What can we do? There is a real problem with education. There are about 80,000 pupils in Maldivian schools, but only up to secondary school level. Anyone who wishes to pursue further education to any extent must leave the country. When we asked the Minister, the honourable Abdulla Shahid, the areas of activity in which Britain might help, he suggested further education, especially in connection with British universities. We said that we would explore that area of activity, so my hon. Friend and I intend to contact our senior educational establishments. We are talking to foundations that might be able to help with the creation of a university college, or at least some attachment of that kind that could relate to a British university, given that the country uses British exams. We hope that something might come of that.

The Minister is involved in and appreciative of relationships with the Maldives. He is what we in Northamptonshire might call a good old boy—I hope that that is parliamentary language, Mr. Speaker. I know that the Minister is a kind man, so I wonder whether he might allow my hon. Friend and I to spend 10 minutes with him to determine whether we could pursue the possibility of working closely with our senior educational establishments with a view to helping the Maldivian people into the degree of higher education that is difficult for them to attain now.

I am grateful for your kindness, Mr. Speaker, and to the Minister. I look forward to hearing the Minister’s response.

May I join the hon. Member for Northampton, South (Mr. Binley) in congratulating the hon. Member for Southend, West (Mr. Amess) on securing the debate? I welcome the close interest of the hon. Member for Southend, West in the issues that have been raised. If he does not mind my saying so, it is always a pleasure to debate with him. He believes passionately in the causes that he champions, as does the hon. Member for Northampton, South. I do not always agree with the hon. Gentlemen, but I recognise the force of their arguments.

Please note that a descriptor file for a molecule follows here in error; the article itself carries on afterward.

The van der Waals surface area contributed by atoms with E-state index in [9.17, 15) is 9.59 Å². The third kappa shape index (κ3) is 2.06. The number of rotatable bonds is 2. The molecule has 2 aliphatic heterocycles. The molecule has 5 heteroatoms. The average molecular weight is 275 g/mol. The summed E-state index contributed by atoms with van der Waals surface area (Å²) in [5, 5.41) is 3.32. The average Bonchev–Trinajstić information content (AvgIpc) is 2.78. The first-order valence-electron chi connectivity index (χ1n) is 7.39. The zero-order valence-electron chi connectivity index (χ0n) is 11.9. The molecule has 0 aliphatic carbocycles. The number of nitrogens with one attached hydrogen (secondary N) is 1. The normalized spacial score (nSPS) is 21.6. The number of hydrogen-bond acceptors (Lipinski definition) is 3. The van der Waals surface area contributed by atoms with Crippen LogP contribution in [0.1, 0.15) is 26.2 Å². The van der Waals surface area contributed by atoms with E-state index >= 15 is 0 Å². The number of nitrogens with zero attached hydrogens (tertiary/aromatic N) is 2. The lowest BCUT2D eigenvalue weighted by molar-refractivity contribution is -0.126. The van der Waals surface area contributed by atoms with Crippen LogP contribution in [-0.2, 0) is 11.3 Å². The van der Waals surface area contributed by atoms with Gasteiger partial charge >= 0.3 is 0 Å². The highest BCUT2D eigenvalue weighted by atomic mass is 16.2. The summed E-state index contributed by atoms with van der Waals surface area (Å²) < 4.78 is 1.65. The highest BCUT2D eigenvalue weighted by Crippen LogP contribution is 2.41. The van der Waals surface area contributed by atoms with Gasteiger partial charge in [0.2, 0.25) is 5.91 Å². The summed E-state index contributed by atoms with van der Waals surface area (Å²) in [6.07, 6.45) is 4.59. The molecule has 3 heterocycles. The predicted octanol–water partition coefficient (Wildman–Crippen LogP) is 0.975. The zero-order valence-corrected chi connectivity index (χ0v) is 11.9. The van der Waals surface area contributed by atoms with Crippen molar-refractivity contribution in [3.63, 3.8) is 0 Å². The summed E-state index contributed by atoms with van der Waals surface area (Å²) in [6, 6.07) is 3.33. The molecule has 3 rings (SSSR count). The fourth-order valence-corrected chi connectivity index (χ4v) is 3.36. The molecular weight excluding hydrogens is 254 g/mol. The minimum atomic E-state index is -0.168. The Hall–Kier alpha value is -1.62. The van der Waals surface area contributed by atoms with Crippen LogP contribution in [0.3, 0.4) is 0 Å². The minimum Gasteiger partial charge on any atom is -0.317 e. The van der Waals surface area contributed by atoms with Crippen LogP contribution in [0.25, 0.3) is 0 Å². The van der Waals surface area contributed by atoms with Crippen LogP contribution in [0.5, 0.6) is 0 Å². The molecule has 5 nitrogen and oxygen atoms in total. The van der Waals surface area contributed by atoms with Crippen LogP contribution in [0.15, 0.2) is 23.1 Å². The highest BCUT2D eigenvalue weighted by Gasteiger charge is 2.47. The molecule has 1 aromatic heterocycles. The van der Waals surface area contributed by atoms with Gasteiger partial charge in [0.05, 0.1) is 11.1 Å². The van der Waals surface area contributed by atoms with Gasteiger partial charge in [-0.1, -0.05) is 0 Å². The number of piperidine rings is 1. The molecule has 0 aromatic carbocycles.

I am pleased to have the opportunity to respond to the debate on relations between the United Kingdom and the Maldives. Mention of the Maldives will readily evoke images of picture-postcard islands and crystal-clear water. We have heard such a description today. I have not had the opportunity to visit the country, but, hopefully, I will do so one day. I cannot remember whether this was mentioned, but 100,000 British citizens go there for a holiday every year, which in itself is a testament to not only the beauty of the islands, but their potential, which was the most interesting aspect of the hon. Gentlemen’s speeches.

We enjoy excellent relationships with the Maldives, both bilaterally and through our shared membership of the Commonwealth. Many Maldivians hold Her Majesty the Queen and the United Kingdom in high regard. That is reflected at ministerial level, and through the close relationships between Foreign and Commonwealth Office officials and the Maldivian Government.

In his visit in July, President Gayoom had an audience with the Queen. He also met my noble Friend Lord Malloch-Brown, the Minister with responsibility for Africa, Asia and the United Nations, at the Foreign and Commonwealth Office. They reviewed our wide range of shared interests, which include education, trade, tourism and addressing the challenges of climate change. More recently, senior FCO officials met the new Maldivian Foreign Minister, Mr. Abdulla Shahid, and the Deputy Foreign Minister, Ms Dhunya Maumoon, who was educated in Britain. She is the daughter of the President and is married to a British national. Officials also met Mohamed Nasheed, who is the leader of the opposition Maldivian Democratic party.